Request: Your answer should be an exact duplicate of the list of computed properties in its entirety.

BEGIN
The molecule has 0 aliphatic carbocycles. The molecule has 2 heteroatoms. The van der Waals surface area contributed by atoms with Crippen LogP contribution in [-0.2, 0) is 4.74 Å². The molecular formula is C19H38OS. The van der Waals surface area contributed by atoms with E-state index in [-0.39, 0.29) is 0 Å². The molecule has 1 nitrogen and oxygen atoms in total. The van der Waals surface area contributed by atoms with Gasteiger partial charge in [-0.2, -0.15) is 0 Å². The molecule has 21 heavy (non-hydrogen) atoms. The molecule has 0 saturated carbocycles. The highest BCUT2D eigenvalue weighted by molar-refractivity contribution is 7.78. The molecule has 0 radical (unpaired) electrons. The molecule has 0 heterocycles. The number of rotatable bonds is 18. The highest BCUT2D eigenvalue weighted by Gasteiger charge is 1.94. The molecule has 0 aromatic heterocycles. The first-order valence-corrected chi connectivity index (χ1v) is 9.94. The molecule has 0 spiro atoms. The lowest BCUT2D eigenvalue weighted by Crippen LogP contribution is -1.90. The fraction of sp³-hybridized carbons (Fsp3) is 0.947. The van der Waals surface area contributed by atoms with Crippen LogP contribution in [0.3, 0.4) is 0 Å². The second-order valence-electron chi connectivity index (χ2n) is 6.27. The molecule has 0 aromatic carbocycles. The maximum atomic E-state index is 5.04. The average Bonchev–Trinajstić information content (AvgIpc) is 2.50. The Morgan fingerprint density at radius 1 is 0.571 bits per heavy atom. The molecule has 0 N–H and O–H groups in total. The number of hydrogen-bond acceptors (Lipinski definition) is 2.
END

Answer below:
The molecule has 0 aliphatic carbocycles. The molecule has 2 heteroatoms. The van der Waals surface area contributed by atoms with Crippen LogP contribution in [-0.2, 0) is 4.74 Å². The molecular formula is C19H38OS. The van der Waals surface area contributed by atoms with E-state index in [-0.39, 0.29) is 0 Å². The molecule has 1 nitrogen and oxygen atoms in total. The van der Waals surface area contributed by atoms with Gasteiger partial charge in [-0.2, -0.15) is 0 Å². The molecule has 21 heavy (non-hydrogen) atoms. The molecule has 0 saturated carbocycles. The highest BCUT2D eigenvalue weighted by molar-refractivity contribution is 7.78. The molecule has 0 radical (unpaired) electrons. The molecule has 0 heterocycles. The number of rotatable bonds is 18. The highest BCUT2D eigenvalue weighted by Gasteiger charge is 1.94. The molecule has 0 aromatic heterocycles. The first-order valence-corrected chi connectivity index (χ1v) is 9.94. The molecule has 0 spiro atoms. The lowest BCUT2D eigenvalue weighted by Crippen LogP contribution is -1.90. The fraction of sp³-hybridized carbons (Fsp3) is 0.947. The van der Waals surface area contributed by atoms with Crippen LogP contribution in [0.3, 0.4) is 0 Å². The second-order valence-electron chi connectivity index (χ2n) is 6.27. The molecule has 0 aromatic carbocycles. The maximum atomic E-state index is 5.04. The average Bonchev–Trinajstić information content (AvgIpc) is 2.50. The Morgan fingerprint density at radius 1 is 0.571 bits per heavy atom. The molecule has 0 N–H and O–H groups in total. The number of hydrogen-bond acceptors (Lipinski definition) is 2.